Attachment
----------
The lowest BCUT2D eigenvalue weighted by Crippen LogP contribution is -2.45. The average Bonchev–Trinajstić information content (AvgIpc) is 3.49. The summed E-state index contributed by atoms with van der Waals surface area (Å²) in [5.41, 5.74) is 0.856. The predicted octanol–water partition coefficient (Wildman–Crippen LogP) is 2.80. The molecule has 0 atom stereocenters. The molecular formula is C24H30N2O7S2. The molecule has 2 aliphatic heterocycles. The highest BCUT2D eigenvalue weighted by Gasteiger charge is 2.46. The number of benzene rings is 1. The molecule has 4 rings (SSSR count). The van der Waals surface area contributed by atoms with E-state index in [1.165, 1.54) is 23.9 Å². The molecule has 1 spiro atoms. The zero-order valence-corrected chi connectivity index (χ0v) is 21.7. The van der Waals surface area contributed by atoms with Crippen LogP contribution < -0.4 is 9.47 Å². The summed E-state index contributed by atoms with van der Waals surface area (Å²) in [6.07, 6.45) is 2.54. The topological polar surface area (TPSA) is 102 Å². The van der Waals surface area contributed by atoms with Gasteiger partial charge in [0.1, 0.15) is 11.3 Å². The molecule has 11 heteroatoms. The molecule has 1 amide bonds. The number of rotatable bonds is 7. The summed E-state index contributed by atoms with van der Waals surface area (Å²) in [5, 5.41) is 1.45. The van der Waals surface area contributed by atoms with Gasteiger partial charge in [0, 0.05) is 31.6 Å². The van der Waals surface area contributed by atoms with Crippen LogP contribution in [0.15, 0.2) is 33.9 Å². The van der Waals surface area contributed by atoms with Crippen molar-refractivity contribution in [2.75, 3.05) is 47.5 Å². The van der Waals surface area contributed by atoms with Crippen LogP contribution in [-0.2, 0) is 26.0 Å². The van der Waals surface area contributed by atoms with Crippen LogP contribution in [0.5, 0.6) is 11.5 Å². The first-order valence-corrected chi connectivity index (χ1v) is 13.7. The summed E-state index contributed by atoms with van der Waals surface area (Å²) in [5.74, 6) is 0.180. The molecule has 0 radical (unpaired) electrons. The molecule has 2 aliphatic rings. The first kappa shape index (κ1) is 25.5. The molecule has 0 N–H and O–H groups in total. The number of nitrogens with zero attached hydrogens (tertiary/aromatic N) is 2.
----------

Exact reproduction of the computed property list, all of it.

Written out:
The lowest BCUT2D eigenvalue weighted by Crippen LogP contribution is -2.45. The average Bonchev–Trinajstić information content (AvgIpc) is 3.49. The summed E-state index contributed by atoms with van der Waals surface area (Å²) in [5.41, 5.74) is 0.856. The predicted octanol–water partition coefficient (Wildman–Crippen LogP) is 2.80. The molecule has 0 atom stereocenters. The molecular formula is C24H30N2O7S2. The molecule has 2 aliphatic heterocycles. The highest BCUT2D eigenvalue weighted by Gasteiger charge is 2.46. The number of benzene rings is 1. The molecule has 4 rings (SSSR count). The van der Waals surface area contributed by atoms with E-state index in [1.165, 1.54) is 23.9 Å². The molecule has 1 spiro atoms. The zero-order valence-corrected chi connectivity index (χ0v) is 21.7. The van der Waals surface area contributed by atoms with Crippen LogP contribution < -0.4 is 9.47 Å². The summed E-state index contributed by atoms with van der Waals surface area (Å²) in [6.07, 6.45) is 2.54. The topological polar surface area (TPSA) is 102 Å². The van der Waals surface area contributed by atoms with Gasteiger partial charge in [0.1, 0.15) is 11.3 Å². The molecule has 11 heteroatoms. The molecule has 1 amide bonds. The number of rotatable bonds is 7. The summed E-state index contributed by atoms with van der Waals surface area (Å²) in [5, 5.41) is 1.45. The van der Waals surface area contributed by atoms with Gasteiger partial charge in [0, 0.05) is 31.6 Å². The van der Waals surface area contributed by atoms with Crippen LogP contribution in [0.15, 0.2) is 33.9 Å². The van der Waals surface area contributed by atoms with Crippen molar-refractivity contribution in [2.75, 3.05) is 47.5 Å². The van der Waals surface area contributed by atoms with Crippen LogP contribution in [-0.2, 0) is 26.0 Å². The van der Waals surface area contributed by atoms with Crippen LogP contribution in [0.5, 0.6) is 11.5 Å². The first-order valence-corrected chi connectivity index (χ1v) is 13.7. The summed E-state index contributed by atoms with van der Waals surface area (Å²) in [5.74, 6) is 0.180. The molecule has 0 radical (unpaired) electrons. The molecule has 2 aliphatic rings. The first kappa shape index (κ1) is 25.5. The molecule has 0 N–H and O–H groups in total. The number of nitrogens with zero attached hydrogens (tertiary/aromatic N) is 2.